Food after the floods

May 1, 2017 - 12:00am -- Living City

Food after the floods
Help for affected families in Bangladesh

Some 42,500 people in northwest Bangladesh will receive financial assistance through a United Nationals World Food Program initiative, enabling them to buy food and other necessities they lost when the area was hit by recurrent monsoon floods in August.

The poorest families in the worst-affected areas of Kurigram, Gaibandha, Sirajganj and Jamalpur districts will each receive 4,000 taka per month over the next three months (totaling $150) to stabilize their food supply and guarantee basic nutrition.

The money is being provided by the United Kingdom’s Department for International Development. DFID representative Paul Whittingham said that the UK has always stood beside the people of Bangladesh in times of need and was committed to working together with its partners to help alleviate the suffering caused by this disaster.

In consultation with the local administration and NGOs, the World Food Program has appointed a senior woman from each of the 8,500 participating households to receive the money. Experience in Bangladesh and elsewhere shows that when women receive assistance like this, it has not only empowered them, but also improves food security and nutrition for the entire family.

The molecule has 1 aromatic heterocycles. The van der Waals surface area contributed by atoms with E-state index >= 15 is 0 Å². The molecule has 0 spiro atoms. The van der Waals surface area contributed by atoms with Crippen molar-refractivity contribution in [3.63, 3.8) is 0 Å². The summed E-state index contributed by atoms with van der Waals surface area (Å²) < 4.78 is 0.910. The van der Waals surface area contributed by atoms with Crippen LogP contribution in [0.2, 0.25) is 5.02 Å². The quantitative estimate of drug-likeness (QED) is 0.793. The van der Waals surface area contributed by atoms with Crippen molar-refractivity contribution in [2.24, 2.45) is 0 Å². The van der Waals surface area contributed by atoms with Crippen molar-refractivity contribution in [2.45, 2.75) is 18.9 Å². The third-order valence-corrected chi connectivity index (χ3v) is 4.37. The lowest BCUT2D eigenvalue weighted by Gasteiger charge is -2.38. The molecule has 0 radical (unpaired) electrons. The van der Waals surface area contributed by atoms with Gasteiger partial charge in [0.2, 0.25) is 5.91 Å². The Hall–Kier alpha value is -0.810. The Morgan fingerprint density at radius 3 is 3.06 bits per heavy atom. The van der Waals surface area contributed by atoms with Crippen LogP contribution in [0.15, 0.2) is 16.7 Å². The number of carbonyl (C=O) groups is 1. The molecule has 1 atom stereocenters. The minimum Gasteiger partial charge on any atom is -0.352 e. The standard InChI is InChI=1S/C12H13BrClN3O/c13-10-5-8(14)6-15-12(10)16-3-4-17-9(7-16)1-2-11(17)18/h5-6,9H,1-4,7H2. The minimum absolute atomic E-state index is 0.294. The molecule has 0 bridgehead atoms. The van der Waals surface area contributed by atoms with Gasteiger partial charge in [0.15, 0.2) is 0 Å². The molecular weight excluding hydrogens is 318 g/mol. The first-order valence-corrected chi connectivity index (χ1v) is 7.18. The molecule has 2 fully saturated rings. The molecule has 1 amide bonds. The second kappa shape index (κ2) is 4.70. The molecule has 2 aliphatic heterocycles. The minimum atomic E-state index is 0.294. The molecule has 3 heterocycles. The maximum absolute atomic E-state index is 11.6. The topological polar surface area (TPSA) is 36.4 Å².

Christa Räder, WFP representative in Bangladesh, said that financial assistance is particularly important during prolonged disasters, when livelihoods are lost and work opportunities become scarce for months.

“Thanks to this cash, families can retain a measure of choice over the food they get, and manage to eat well,” she said.

Northwestern Bangladesh has experienced recurrent monsoon floods for much of the second half of 2016. Almost 4 million people have been affected as large areas became inundated, and more than 100 people died as a direct consequence of the floods, with 250,000 houses destroyed or damaged.

Experts warn that the current lean season could further reduce people’s food consumption. The WFP is part of a joint United Nations emergency operation in coordination with government and humanitarian partners, aimed at alleviating immediate needs and making communities more resilient to future floods.